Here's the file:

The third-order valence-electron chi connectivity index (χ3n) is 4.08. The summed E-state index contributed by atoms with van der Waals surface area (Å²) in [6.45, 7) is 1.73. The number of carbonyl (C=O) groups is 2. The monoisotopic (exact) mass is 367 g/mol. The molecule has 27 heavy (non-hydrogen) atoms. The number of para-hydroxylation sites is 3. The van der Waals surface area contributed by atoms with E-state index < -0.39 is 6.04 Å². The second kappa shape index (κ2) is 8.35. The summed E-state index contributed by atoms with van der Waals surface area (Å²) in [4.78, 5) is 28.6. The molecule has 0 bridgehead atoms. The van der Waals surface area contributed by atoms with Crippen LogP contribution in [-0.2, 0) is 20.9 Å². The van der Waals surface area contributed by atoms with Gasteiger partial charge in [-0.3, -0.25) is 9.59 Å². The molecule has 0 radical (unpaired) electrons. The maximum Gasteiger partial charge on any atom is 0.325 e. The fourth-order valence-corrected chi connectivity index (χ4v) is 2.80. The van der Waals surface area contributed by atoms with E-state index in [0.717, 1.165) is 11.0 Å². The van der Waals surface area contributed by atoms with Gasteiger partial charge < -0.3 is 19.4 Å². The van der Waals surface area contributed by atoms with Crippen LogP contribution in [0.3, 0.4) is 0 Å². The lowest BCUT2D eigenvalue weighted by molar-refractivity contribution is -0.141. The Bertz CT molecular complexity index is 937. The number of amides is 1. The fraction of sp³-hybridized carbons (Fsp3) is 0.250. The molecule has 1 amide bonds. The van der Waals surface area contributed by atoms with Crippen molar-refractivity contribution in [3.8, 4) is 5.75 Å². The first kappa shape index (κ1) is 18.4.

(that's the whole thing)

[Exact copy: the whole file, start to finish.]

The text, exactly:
The third-order valence-electron chi connectivity index (χ3n) is 4.08. The summed E-state index contributed by atoms with van der Waals surface area (Å²) in [6.45, 7) is 1.73. The number of carbonyl (C=O) groups is 2. The monoisotopic (exact) mass is 367 g/mol. The molecule has 27 heavy (non-hydrogen) atoms. The number of para-hydroxylation sites is 3. The van der Waals surface area contributed by atoms with E-state index < -0.39 is 6.04 Å². The second kappa shape index (κ2) is 8.35. The summed E-state index contributed by atoms with van der Waals surface area (Å²) in [4.78, 5) is 28.6. The molecule has 0 bridgehead atoms. The van der Waals surface area contributed by atoms with Crippen LogP contribution in [-0.2, 0) is 20.9 Å². The van der Waals surface area contributed by atoms with Gasteiger partial charge in [-0.3, -0.25) is 9.59 Å². The molecule has 0 radical (unpaired) electrons. The maximum Gasteiger partial charge on any atom is 0.325 e. The fourth-order valence-corrected chi connectivity index (χ4v) is 2.80. The van der Waals surface area contributed by atoms with E-state index in [0.717, 1.165) is 11.0 Å². The van der Waals surface area contributed by atoms with Gasteiger partial charge < -0.3 is 19.4 Å². The van der Waals surface area contributed by atoms with Crippen LogP contribution in [0.3, 0.4) is 0 Å². The lowest BCUT2D eigenvalue weighted by molar-refractivity contribution is -0.141. The Bertz CT molecular complexity index is 937. The number of amides is 1. The fraction of sp³-hybridized carbons (Fsp3) is 0.250. The molecule has 1 amide bonds. The van der Waals surface area contributed by atoms with Crippen molar-refractivity contribution in [3.8, 4) is 5.75 Å². The first kappa shape index (κ1) is 18.4.